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Now, earn a masters degree from prison
- Birsa jail setting up IGNOU initiative for interested inmates, no tuition fees required

Jailbirds at Birsa Munda Central Prison can now pursue postgraduate studies from within the guarded walls.

The move comes after Indira Gandhi National Open University, which already runs educational programmes for inmates till the undergraduate level, decided to set up a study-cum-examination centre for masters programmes in arts and commerce streams.

Prison superintendent D. K. Pradhan said that the move was aimed at reforming convicted and undertrial prisoners.

“They (IGNOU) approached us with this proposal on December 21, last year. Initially, we were hesitant because we were not sure if anyone would be interested. But, officials from IGNOU said they would set up the study centre even if a minimum of five inmates were willing to pursue the postgraduate course. Fortunately, around half a dozen inmates, who graduated this year, expressed their desire for studying further,” said Pradhan.

The superintendent added that they were currently working out the logistics to implement the plan.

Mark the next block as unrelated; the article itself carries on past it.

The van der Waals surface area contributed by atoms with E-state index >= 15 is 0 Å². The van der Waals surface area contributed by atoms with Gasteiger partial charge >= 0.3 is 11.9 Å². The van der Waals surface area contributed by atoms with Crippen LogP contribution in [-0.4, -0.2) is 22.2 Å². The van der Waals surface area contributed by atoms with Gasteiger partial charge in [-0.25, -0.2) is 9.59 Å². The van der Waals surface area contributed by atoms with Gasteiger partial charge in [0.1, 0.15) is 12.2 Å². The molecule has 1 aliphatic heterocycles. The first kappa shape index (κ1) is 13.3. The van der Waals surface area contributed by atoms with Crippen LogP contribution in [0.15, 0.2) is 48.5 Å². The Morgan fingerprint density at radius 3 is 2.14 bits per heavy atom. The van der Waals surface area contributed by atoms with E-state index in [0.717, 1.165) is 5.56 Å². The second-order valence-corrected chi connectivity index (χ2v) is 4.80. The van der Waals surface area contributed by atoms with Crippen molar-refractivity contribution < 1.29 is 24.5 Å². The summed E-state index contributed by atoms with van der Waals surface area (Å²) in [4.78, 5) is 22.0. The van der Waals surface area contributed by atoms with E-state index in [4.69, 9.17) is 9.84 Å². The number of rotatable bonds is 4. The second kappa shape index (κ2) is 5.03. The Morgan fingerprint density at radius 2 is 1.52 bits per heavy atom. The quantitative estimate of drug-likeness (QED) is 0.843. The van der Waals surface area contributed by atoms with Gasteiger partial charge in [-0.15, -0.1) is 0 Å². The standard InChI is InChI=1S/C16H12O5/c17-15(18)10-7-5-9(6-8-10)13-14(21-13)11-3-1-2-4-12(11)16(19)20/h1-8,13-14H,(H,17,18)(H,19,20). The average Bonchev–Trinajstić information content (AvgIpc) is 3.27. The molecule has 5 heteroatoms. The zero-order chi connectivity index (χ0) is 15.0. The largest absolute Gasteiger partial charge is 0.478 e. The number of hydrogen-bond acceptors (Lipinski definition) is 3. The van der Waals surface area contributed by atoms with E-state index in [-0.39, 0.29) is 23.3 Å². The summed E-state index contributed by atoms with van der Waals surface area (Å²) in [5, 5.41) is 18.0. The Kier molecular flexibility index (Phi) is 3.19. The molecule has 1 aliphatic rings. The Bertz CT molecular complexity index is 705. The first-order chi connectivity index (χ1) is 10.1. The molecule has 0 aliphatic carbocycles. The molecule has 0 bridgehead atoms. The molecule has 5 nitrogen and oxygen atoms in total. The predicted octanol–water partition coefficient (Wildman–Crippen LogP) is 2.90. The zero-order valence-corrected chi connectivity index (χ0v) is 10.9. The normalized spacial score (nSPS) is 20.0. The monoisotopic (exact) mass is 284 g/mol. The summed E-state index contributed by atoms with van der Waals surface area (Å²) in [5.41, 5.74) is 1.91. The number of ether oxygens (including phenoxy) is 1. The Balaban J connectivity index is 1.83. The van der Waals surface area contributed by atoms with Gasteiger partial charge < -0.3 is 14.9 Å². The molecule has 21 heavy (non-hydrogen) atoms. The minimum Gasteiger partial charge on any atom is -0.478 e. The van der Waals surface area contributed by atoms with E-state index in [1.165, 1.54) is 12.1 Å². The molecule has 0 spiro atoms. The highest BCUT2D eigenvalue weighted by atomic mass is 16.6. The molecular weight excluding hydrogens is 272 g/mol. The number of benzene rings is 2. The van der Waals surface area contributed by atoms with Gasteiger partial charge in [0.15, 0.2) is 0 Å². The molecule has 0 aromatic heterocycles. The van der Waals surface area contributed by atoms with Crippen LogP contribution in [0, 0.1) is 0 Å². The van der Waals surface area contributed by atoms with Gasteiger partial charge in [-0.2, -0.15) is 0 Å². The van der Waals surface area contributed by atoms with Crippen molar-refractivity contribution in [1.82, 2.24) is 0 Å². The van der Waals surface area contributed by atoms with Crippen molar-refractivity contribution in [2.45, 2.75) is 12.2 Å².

“From next year, inmates will be able to pursue their dreams of higher studies. We also have plans to hold competitive and fellowship exams, but they are at an initial stage,” he added.

Besides IGNOU, National Open Schooling (NOS) runs educational programmes for inmates at Birsa jail. While IGNOU currently offers intermediate and undergraduate courses, NOS runs matric and intermediate programmes.

Pradhan said the prison authorities had exempted inmates from paying tuition and exam fees.

“Fee exemption was brought into effect around two years back for IGNOU students. For their NOS counterparts, it was done in 2012. For coaching, we have a couple of retired teachers who visit the prison on request. We have also identified some well-read elderly inmates. This apart, free study and resource materials are provided,” he added.

Birsa prison is home to over 2,500 prisoners. Although the percentage of inmates inclined towards education is not very encouraging, officials feel the move will contribute substantially in reforming prisoners in times to come.

In December last year, as many as 70 inmates appeared from jail for various IGNOU exams, which ended on 31.

“Six inmates appeared for their B.A. exams, while 64 took the intermediate test. Among the intermediate examinees 10 were women. Once the masters programme begins, the numbers will increase,” said the jail superintendent.

This apart, a slew of vocational courses are in the offing. “Couple of months back, we began electrical and electronics training with the help of Art of Living camp. A batch of 30 inmates has already been groomed into skilled electricians. We are identifying interested prisoners, who would be released in four-five months’ time, so that once they move out, they can use their skills and earn their livelihood,” he said.


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